DOURO in CAMBRIDGE - an afternoon in honour of Lady Jane Renfrew


Wine Tasting
prova de vinhos

Lady Jane Renfrew Talks

Talks, Wine tasting and local products

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Lady Jane
Renfrew of Kaimsthorn—brief biographical notes

   Already when she was young, Jane expressed an interest in the study of the past, having made her first archæological dig when she was little more than 12 years old. When she was doing her undergraduate degree at Cambridge (New Hall College), she published her first book entitled “Antiquary on horseback” (1963), with her maiden name of Jane M. Ewbank. The volume is the fruit of the patient work of transcribing and editing manuscripts left by Thomas Machell, rector of Kirby Thore (Cumbria).
    At Cambridge, in the Haddon Library, she meets fellow student Colin Renfrew with whom she later marries and has 3 children. The famous Professor Glyn Daniel says, in his autobiography, “Some Small Harvest”, that giving lessons in his office at St. John’s College to Colin Renfrew, Barry Cunliffe, Jane Ewbank and Ruth Whitehouse were some of the most pleasant memories of those times (Daniel 1986: 448).
    As a student, Jane further developed her interest of studying the past and got interested in botany. Along with Colin she took part of excavations in Greece and other areas of the Balkans and collected seeds in museums and excavations of the region that would be the basis for her doctoral thesis in Cambridge.
Between 1967–1972, she was Head of the Department of Ancient History, at the University of Sheffield and later Visiting Lecturer and Part-time Professor in the Department of Archæology at the University of Southampton (1972–1981). In the early 1980s, she came back to Cambridge, where apart from being Affiliate Professor of the Division of Archæology , of the Department of Archæology and Anthropology, she is for 11 years the Master's wife at Jesus College (1986–1997).
     In the last years she is Byre Professor of Archæology, Fellow of the Library, Steward of the Garden at Lucy Cavendish College. In fact, at LCC she created the “Anglo-Saxon Herb Garden” (a collection of plants used before 1066), opened annually to the general public.
     Her main interests are the use of plants in pre-history, the origin and development of agriculture, food and wine in antiquity, the origin of the vine and wine in the Mediterranean.

Lady Jane Renfrew with Professor José Ribeiro in the Prehistoric Garden of UTAD


BA and MA in Archæology and Anthropology, University of Cambridge
PhD in Archæology thesis on Palæobotany, University of Cambridge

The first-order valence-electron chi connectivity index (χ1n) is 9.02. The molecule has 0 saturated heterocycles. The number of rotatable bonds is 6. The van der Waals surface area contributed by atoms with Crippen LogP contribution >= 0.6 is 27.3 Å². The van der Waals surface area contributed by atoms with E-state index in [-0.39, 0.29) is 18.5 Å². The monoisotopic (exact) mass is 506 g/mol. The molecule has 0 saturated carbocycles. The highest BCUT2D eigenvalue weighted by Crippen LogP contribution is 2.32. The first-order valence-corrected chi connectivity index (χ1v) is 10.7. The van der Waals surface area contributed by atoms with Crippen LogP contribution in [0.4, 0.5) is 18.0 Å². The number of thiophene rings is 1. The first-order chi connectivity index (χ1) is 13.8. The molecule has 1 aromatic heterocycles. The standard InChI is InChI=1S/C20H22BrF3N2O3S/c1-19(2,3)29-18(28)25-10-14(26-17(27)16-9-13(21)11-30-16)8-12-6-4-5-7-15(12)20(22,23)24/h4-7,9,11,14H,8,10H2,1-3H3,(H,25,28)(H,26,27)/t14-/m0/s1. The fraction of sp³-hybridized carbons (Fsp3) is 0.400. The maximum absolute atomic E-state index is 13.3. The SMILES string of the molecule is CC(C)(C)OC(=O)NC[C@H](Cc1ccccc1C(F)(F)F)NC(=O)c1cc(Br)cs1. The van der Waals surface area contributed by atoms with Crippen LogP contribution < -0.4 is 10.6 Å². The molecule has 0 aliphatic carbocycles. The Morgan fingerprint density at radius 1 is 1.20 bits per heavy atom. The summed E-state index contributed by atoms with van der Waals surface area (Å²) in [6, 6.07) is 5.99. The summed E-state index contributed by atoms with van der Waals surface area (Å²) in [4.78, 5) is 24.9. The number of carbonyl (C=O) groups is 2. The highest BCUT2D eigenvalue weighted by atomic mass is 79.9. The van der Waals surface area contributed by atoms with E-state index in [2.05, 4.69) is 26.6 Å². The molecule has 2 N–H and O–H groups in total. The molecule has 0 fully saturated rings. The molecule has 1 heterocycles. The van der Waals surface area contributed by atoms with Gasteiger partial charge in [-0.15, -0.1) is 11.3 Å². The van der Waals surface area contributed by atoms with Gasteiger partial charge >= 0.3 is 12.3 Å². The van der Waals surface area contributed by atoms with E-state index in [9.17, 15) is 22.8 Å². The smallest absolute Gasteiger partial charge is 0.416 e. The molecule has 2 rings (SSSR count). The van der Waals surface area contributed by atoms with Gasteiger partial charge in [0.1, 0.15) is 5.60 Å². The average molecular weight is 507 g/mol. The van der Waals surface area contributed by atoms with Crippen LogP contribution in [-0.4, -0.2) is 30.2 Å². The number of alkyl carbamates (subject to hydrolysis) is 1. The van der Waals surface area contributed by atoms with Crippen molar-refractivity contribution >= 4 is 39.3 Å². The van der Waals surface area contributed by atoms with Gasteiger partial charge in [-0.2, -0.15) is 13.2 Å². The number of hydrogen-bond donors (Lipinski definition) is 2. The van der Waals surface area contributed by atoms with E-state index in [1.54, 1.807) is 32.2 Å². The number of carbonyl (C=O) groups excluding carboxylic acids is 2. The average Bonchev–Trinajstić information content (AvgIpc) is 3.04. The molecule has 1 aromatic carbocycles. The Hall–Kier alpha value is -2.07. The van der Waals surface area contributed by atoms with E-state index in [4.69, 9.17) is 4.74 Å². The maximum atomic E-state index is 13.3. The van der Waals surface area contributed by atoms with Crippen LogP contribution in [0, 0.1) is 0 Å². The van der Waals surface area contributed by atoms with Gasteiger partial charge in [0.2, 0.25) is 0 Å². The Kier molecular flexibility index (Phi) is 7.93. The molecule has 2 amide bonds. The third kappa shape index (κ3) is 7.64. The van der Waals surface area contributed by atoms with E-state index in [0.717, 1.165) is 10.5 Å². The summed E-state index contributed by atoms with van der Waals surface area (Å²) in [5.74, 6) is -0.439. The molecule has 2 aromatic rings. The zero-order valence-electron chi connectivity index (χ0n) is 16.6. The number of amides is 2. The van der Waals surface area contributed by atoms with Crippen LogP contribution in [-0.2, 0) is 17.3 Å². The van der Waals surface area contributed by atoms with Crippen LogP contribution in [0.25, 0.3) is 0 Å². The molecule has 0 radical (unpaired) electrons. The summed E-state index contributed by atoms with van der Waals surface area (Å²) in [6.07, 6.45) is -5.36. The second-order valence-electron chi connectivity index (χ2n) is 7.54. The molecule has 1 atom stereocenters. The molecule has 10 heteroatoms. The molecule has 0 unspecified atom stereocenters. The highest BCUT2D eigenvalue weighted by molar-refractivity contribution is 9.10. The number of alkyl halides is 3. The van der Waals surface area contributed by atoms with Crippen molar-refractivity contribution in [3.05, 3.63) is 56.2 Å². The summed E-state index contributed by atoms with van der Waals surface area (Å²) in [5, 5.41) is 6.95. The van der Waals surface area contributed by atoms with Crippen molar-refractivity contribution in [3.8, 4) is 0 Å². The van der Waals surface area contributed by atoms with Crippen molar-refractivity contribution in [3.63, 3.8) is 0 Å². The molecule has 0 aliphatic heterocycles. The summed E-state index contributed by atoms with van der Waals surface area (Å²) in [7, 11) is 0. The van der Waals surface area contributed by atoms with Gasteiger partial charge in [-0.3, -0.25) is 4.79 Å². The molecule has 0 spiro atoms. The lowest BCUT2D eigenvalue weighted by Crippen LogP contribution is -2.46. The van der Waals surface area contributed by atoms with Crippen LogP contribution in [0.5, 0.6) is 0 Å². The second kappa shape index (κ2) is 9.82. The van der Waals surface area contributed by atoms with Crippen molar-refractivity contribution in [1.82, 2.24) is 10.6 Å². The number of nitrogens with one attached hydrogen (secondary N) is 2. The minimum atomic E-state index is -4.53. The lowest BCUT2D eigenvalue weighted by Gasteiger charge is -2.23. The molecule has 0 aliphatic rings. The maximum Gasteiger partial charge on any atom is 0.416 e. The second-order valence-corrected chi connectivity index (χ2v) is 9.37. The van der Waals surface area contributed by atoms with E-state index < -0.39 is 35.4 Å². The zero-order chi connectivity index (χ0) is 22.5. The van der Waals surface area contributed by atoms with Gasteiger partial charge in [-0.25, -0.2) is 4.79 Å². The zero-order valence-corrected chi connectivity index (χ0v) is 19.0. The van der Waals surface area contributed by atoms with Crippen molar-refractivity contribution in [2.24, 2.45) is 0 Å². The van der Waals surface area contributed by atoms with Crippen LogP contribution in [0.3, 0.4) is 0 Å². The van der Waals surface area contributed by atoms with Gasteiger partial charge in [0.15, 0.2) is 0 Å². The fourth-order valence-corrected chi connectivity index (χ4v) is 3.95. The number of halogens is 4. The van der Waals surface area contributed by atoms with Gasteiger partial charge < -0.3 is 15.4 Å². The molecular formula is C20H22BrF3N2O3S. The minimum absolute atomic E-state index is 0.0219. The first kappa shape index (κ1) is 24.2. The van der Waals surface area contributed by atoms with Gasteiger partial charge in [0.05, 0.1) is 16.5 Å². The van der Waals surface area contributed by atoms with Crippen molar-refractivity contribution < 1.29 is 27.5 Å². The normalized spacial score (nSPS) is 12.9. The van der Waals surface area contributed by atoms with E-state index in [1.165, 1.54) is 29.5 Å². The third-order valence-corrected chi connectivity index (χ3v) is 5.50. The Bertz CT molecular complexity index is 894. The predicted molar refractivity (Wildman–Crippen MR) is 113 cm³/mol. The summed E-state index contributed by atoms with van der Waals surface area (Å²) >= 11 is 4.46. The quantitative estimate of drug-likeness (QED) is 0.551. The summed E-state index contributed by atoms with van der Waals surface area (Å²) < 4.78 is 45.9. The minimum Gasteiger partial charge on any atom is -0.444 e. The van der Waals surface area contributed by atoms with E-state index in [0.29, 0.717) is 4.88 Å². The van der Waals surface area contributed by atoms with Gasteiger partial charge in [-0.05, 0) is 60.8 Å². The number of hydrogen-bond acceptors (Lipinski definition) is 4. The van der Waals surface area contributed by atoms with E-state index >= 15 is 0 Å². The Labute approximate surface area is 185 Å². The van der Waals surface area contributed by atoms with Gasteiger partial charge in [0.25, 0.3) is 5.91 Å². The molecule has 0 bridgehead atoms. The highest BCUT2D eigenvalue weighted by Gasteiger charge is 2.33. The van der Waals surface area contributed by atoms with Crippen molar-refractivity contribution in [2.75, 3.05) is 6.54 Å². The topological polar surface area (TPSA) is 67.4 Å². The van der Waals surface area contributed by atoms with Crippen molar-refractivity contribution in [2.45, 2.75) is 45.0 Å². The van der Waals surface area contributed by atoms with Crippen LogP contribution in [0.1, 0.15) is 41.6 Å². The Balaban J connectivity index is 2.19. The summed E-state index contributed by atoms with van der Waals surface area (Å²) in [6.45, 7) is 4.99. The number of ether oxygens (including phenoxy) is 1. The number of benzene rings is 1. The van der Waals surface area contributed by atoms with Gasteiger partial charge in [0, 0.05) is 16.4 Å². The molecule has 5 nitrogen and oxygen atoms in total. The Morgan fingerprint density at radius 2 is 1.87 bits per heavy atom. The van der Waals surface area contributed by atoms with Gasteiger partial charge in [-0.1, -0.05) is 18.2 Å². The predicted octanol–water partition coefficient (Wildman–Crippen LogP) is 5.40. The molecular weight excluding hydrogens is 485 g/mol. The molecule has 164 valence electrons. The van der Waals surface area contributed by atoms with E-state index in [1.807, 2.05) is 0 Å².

Emeritus Fellow since 2012, Lucy Cavendish College, Cambridge.
Archæology lecturer at Brye College
Affiliated lecturer, Division of Archæology, Department of Archæology and Anthropology, University of Cambridge (since 1987)
President of the International Work Group for Palæoethnobotany (1983–1986)
Vice-president of the Prehistoric Society (1986–1989)
Trustee Royal Botanic Garden, Kew (1991–1997)
Trustee Stanley Smith Horticultural Trust (1993–present)
Syndic of the University Botanic Garden, Cambridge (since 1999)
Fellow (Class A), Lucy Cavendish College, University of Cambridge (1984–2012)
Lecturer, Department of Ancient History, University of Sheffield (1967–1972)
Part-time Lecturer, Department of Archæology, University of Southampton (1978–1981)
Master's wife, Jesus College, Cambridge (1986–1997)
Member, Cambridgeshire Police Authority (1989–1999)
Governor, King's School, Ely (1989–1998)
Governor, British School, Colombo, Sri Lanka (1996–2001)
Chairman of the Southacre, Latham and Chaucer Road Residents' Association (SOLACHRA) (1999–2002)
Member of the Jury, British Archæological Awards (since 1990)
Fellow of the Society of Antiquaries of London, Fellow of the Society of Antiquaries of Scotland, and member of many other national and international orgainisations
Selection of publications

1973 – Palæoethnobotany, the prehistoric food plants of the Near East and Europe. Methuen, London / Columbia University Press, New York.
1985a – Food and Cooking in Prehistoric Britain. English Heritage.
1985b – Food and Cooking in Roman Britain. English Heritage.
1991 – New light on early farming: recent developments in palæoethnobotany. Edinburgh University Press.
1996 – (with Magnus Renfrew and John K. Rose). Rus in Urbe: Chaucer Road and Latham Road: the History of Two Rural Roads in Cambridge. SOLACHRA.
2005 – Prehistoric Cookery: Recipes and History. English Heritage.
2006 – Food and feasting in antiquity. Antiquity, 80(310):1000–1003.
Along with dozens of other articles on palæoethnobotany.

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